Indonesia has great natural wealth but many of its citizens live in extreme poverty. Democratic progress has been made since the resigation of former president Suharto in 1998, but many civil society organisations feel that far too little progress has been made towards sustainable management of the country's resources, and ensuring that Indonesia's diverse communities have a real say in decisions which affect their future.

Down to Earth No.80-81, June 2009

In January 2009 DTE marked its 20th birthday by inviting friends to a gathering in Bogor. On the same occasion we launched an Indonesian language compilation of climate change articles taken from recent DTE newsletters. The following review of our activities was published as the introduction to that book.


Fatal chemical explosion, East Java

WALHI East Java has called for a halt to production and an investigation into PT Petrowidada following an explosion at the company's chemical plant on January 20 which resulted in two dead, 50 others severely injured, and dozens evacuated from the surrounding area. A joint investigation by WALHI East Java and other local groups has documented several past explosions.

Down to Earth No 59 November 2003

A massive landslide at Freeport/Rio Tinto's huge Grasberg copper and gold mine in West Papua, which killed eight people and injured another five, has sparked angry protests.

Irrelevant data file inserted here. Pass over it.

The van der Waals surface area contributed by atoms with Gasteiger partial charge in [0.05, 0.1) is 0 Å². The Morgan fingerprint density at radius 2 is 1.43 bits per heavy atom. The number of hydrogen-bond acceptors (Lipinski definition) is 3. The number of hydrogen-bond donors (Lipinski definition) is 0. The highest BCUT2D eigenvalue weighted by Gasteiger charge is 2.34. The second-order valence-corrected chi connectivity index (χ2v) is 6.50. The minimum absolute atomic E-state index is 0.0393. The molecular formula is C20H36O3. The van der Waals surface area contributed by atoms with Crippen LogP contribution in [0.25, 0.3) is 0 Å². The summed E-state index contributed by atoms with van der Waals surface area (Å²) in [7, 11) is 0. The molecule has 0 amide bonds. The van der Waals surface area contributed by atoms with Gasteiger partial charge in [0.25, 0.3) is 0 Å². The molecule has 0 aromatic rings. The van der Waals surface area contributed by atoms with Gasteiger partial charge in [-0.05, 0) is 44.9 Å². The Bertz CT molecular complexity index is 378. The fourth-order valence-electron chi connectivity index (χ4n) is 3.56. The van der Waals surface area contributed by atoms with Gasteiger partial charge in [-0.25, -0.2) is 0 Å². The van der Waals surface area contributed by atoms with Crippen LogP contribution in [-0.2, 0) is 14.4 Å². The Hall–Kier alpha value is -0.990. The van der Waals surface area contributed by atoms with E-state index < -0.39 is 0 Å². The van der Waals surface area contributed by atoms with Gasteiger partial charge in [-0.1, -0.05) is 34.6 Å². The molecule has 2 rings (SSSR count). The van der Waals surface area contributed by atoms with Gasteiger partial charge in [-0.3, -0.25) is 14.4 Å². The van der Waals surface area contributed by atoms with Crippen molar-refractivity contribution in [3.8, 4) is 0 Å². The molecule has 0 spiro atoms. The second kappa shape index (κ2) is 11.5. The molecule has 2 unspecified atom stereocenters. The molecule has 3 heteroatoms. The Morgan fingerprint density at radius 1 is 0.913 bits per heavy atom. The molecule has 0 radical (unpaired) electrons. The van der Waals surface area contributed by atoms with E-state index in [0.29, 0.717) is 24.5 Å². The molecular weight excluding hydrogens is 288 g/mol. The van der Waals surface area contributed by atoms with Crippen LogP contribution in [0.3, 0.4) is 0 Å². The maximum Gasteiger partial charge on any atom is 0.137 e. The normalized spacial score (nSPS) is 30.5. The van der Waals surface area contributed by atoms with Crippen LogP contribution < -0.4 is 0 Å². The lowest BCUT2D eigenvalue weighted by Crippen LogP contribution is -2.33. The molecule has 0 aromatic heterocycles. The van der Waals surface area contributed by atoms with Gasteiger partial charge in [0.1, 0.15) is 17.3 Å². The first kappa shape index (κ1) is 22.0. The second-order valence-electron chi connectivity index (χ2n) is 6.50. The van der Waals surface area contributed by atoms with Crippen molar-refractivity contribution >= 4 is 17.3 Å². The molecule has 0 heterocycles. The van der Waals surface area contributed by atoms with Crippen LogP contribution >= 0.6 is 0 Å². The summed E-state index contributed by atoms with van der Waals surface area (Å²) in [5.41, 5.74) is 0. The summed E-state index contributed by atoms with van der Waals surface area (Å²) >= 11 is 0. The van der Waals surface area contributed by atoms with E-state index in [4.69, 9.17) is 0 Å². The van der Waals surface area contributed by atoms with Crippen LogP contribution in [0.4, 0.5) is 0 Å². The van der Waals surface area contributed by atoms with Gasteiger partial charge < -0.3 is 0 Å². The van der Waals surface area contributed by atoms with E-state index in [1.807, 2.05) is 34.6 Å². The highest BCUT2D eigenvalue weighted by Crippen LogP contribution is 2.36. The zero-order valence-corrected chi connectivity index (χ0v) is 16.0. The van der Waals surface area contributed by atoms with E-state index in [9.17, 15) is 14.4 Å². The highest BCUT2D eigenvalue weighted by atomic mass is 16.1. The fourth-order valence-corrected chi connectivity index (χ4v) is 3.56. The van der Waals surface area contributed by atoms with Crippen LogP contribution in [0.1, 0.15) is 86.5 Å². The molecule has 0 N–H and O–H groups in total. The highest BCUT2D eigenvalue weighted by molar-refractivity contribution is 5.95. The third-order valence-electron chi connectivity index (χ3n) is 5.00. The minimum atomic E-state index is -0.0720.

The fatal accident happened early on October 9th, when part of the southern wall of the vast open-pit mine collapsed, and 2.3 million tonnes of rock and mud crashed down, engulfing mineworkers and heavy machinery.

Down to Earth No 59  November 2003

Further blow to draft NRM bill

A coalition of civil society groups protested over Nabiel Makarim's controversial remarks in September, which were dismissive about the existing draft for a new natural resources management (NRM) bill.

Down to Earth No 56  February 2003

NGO to sue Singapore over sand imports

The Institute of Indonesian Forestry Studies, an organisation based in Riau province, is planning to charge Singapore with destroying the marine environment and mangrove forests as well as causing the disappearance of an island in Karimun subdistrict. The Institute's director, Andreas Herykahurifan, said the Riau administration must also bear responsibility because it had issued licences to sand-dredging companies.

Down to Earth No 53-54  August 2002

June's preparatory meeting in Bali for the UN World Summit on Sustainable Development in Johannesburg (PrepCom IV -WSSD) ended in deadlock with a draft Plan of Action still full of disputed text.

Down to Earth No 52, February 2002


West Papua will not receive Freeport's corporate tax

Last minute changes in the Special Autonomy Law have denied West Papua a share of Freeport's corporate taxes - the largest chunk of annual payments - according to The Far Eastern Economic Review. The Review says that BP will end up pumping more money into West Papua's coffers than Freeport, which has been paying Jakarta an average of $180 million a year in taxes and royalties.